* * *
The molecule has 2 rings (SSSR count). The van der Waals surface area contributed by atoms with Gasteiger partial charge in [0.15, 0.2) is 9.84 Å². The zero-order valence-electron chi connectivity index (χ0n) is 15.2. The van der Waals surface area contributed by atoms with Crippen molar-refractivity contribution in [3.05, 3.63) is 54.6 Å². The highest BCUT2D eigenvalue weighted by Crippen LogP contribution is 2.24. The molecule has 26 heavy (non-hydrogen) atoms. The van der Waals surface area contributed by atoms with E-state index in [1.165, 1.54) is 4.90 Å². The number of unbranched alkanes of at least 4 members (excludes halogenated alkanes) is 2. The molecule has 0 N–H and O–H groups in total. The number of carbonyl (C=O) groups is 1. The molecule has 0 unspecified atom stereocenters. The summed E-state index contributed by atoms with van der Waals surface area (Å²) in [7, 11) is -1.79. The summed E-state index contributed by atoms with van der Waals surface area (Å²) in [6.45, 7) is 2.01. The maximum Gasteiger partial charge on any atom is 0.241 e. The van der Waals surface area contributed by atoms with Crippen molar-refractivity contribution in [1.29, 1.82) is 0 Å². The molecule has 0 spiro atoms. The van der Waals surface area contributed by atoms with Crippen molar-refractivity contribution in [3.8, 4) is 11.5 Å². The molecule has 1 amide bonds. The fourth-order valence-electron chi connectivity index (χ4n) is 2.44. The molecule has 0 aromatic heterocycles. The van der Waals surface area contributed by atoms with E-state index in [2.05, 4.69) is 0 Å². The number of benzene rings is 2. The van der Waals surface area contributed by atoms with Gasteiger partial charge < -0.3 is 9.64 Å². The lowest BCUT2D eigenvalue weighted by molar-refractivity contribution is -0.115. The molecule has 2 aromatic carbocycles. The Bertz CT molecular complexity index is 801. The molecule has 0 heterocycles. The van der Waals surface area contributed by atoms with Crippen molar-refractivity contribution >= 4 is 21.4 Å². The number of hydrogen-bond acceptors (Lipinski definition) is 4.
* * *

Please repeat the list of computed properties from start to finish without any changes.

The molecule has 2 rings (SSSR count). The van der Waals surface area contributed by atoms with Gasteiger partial charge in [0.15, 0.2) is 9.84 Å². The zero-order valence-electron chi connectivity index (χ0n) is 15.2. The van der Waals surface area contributed by atoms with Crippen molar-refractivity contribution in [3.05, 3.63) is 54.6 Å². The highest BCUT2D eigenvalue weighted by Crippen LogP contribution is 2.24. The molecule has 26 heavy (non-hydrogen) atoms. The van der Waals surface area contributed by atoms with E-state index in [1.165, 1.54) is 4.90 Å². The number of unbranched alkanes of at least 4 members (excludes halogenated alkanes) is 2. The molecule has 0 N–H and O–H groups in total. The number of carbonyl (C=O) groups is 1. The molecule has 0 unspecified atom stereocenters. The summed E-state index contributed by atoms with van der Waals surface area (Å²) in [7, 11) is -1.79. The summed E-state index contributed by atoms with van der Waals surface area (Å²) in [6.45, 7) is 2.01. The maximum Gasteiger partial charge on any atom is 0.241 e. The van der Waals surface area contributed by atoms with Crippen molar-refractivity contribution in [1.29, 1.82) is 0 Å². The molecule has 0 spiro atoms. The van der Waals surface area contributed by atoms with Crippen molar-refractivity contribution in [3.8, 4) is 11.5 Å². The molecule has 1 amide bonds. The fourth-order valence-electron chi connectivity index (χ4n) is 2.44. The molecule has 0 aromatic heterocycles. The van der Waals surface area contributed by atoms with E-state index in [2.05, 4.69) is 0 Å². The number of benzene rings is 2. The van der Waals surface area contributed by atoms with Gasteiger partial charge < -0.3 is 9.64 Å². The lowest BCUT2D eigenvalue weighted by molar-refractivity contribution is -0.115. The molecule has 2 aromatic carbocycles. The Bertz CT molecular complexity index is 801. The molecule has 0 heterocycles. The van der Waals surface area contributed by atoms with Crippen molar-refractivity contribution >= 4 is 21.4 Å². The number of hydrogen-bond acceptors (Lipinski definition) is 4.